I started hiking the Suffolk Coast Path last week. I made it six whole miles. By then, my body hurt all over from carrying the pack, walking three miles on a shingle beach, and I’d run out of water.
Not a great start. But it gets worse. I got sick. Very sick. Puking and unable to stand-sick. By the time my house mate got to me, I was in a bad way. And all because I hadn’t planned properly and didn’t have enough water.
Lesson learnt. I tried to run before I could walk. I’m not as fit as I’d like to think I am. And my anxiety made it impossible for me to walk up to someones house and ask for help. Hell, where I finally stopped was right next to a popular car park. There were literally dozens of people right there, who would probably have helped me if I’d asked. But I didn’t. I couldn’t.
If one wants to walk a marathon, one must be able to ask for help. Definitely need to work on that anxiety.
Anyway, I’m recovered (mostly) and having to re-plan. Obviously, I have a lot of work to do, before I can manage a long distance hike. But that’s ok. This isn’t an end. It’s a lesson.
As I’m getting ready to start the first leg of my backpacking journey, I have been watching a lot of YouTube videos on what to pack, how to pack, and ways to shave off weight from the load. There’s so much information out there, and it will be different for everyone, but that being said, there seems to be some consensus over the best order to pack things, and what the basics are that you should always have covered (even for a day hike!)
I’ve done a separate post on The 10 essentials of Hiking/Backpacking, over on Distance Hiker, but it can be summarised as: Shelter, Navigation, Light, First Aid, Sun Protection, Repair Kit, Fire, Food, Water, and Clothing. As long as you have all of these categories covered, you should be good to go. Now, obviously, I’m going to be going on a long, long (loooonnnnggggg) trek, so my kit covers all of that stuff, plus some extras for comfort.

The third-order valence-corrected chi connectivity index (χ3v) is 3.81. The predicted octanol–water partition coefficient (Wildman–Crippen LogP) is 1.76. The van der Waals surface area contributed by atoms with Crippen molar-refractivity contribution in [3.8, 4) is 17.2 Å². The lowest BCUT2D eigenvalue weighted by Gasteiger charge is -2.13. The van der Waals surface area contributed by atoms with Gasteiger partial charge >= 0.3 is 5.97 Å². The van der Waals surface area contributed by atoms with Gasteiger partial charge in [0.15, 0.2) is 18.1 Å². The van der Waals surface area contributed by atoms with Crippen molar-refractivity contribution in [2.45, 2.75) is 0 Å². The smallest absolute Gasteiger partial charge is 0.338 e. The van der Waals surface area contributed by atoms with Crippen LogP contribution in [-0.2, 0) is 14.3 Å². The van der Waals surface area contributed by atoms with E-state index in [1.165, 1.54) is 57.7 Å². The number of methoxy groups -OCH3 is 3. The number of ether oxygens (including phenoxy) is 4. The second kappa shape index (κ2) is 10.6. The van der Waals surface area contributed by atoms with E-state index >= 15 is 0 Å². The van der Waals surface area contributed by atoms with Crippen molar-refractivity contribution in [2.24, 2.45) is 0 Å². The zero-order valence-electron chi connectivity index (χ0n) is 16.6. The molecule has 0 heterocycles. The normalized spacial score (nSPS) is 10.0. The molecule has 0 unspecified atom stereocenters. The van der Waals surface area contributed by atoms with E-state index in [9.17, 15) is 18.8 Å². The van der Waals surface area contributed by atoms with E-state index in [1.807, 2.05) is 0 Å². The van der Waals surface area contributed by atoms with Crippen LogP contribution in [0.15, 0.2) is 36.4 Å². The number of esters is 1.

Today I’m going to cover the big three: tent, sleep system and pack. Lets get into it, shall we?
The Big 3
I have the NatureHike Cloud Up 2. Its a lovely two person tent, with plenty of room inside for me and all my kit. I can sit up in it (which I couldn’t in the first tent I got), it has a porch where I can leave my shoes, and weighs in at a impressively light 1.8kg. It comes with a separate ground sheet, guy ropes and just enough pegs to anchor it well.
It can also be set up in a couple of different ways:
Ground sheet and fly, for when you just want to be out of the weather, but don’t need the bug protection.
Ground sheet and inner: for when you want to be able to star-gaze from inside your tent and aren’t expecting rain.
Ground sheet, inner and rain fly: for when you need protection from all the bugs and the weather. (This is how I’ve used it so far, but look forward to trying it out in the other ways as I travel).
My sleep system has four parts: airbed, pillow, sleeping bag and sleeping bag liner.
Sleeping pad/airbed: When it comes to sleep, I’m a restless, toss about all night, kinda gal. Which is why I’ve just sold my Nemo Tensor Insulated sleep pad in the regular length and mummy shape. I got it last year, when I was first planning on doing some backpacking, but having done a couple of test runs with it (in the garden and one night at a campsite) I decided that I needed a different one. I’m a plus size hiker, and the mummy shape pad was just too narrow; I kept waking up on the floor of the tent, having wiggled off the narrow pad. So, I’ve replaced it with the Nemo Quasar 3D. The tensor mummy is 51cm wide, the Quasar is 64cm wide. The Quasar is slightly heavier at 958g, but is also thicker, which will hopefully lead to a better nights sleep.